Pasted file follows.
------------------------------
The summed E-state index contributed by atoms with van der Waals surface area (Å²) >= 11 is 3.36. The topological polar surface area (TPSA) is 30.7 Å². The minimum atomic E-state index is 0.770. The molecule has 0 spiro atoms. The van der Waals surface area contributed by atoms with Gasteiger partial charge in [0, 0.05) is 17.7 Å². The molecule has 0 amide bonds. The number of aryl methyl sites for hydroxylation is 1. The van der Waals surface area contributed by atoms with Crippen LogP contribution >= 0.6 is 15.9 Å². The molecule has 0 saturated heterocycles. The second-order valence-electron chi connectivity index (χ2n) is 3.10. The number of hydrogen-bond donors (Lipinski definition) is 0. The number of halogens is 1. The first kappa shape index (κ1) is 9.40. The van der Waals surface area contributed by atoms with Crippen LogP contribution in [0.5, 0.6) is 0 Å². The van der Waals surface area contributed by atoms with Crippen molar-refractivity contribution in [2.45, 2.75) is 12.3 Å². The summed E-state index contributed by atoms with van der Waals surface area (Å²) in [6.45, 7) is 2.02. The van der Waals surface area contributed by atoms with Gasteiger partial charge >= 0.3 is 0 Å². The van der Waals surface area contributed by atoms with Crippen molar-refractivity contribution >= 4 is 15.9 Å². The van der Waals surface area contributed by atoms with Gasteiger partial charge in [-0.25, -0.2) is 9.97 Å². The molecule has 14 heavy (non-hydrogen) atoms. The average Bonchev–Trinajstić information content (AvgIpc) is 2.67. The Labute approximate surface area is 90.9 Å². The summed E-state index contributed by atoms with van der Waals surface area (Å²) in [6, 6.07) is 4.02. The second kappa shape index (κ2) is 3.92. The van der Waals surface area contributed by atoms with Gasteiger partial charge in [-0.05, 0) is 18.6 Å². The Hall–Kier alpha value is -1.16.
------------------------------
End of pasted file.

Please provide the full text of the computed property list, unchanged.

The summed E-state index contributed by atoms with van der Waals surface area (Å²) >= 11 is 3.36. The topological polar surface area (TPSA) is 30.7 Å². The minimum atomic E-state index is 0.770. The molecule has 0 spiro atoms. The van der Waals surface area contributed by atoms with Gasteiger partial charge in [0, 0.05) is 17.7 Å². The molecule has 0 amide bonds. The number of aryl methyl sites for hydroxylation is 1. The van der Waals surface area contributed by atoms with Crippen LogP contribution >= 0.6 is 15.9 Å². The molecule has 0 saturated heterocycles. The second-order valence-electron chi connectivity index (χ2n) is 3.10. The number of hydrogen-bond donors (Lipinski definition) is 0. The number of halogens is 1. The first kappa shape index (κ1) is 9.40. The van der Waals surface area contributed by atoms with Crippen LogP contribution in [0.5, 0.6) is 0 Å². The van der Waals surface area contributed by atoms with Crippen molar-refractivity contribution in [2.45, 2.75) is 12.3 Å². The summed E-state index contributed by atoms with van der Waals surface area (Å²) in [6.45, 7) is 2.02. The van der Waals surface area contributed by atoms with Gasteiger partial charge >= 0.3 is 0 Å². The van der Waals surface area contributed by atoms with Crippen molar-refractivity contribution >= 4 is 15.9 Å². The van der Waals surface area contributed by atoms with Gasteiger partial charge in [-0.25, -0.2) is 9.97 Å². The molecule has 14 heavy (non-hydrogen) atoms. The average Bonchev–Trinajstić information content (AvgIpc) is 2.67. The Labute approximate surface area is 90.9 Å². The summed E-state index contributed by atoms with van der Waals surface area (Å²) in [6, 6.07) is 4.02. The second kappa shape index (κ2) is 3.92. The van der Waals surface area contributed by atoms with Gasteiger partial charge in [-0.05, 0) is 18.6 Å². The Hall–Kier alpha value is -1.16.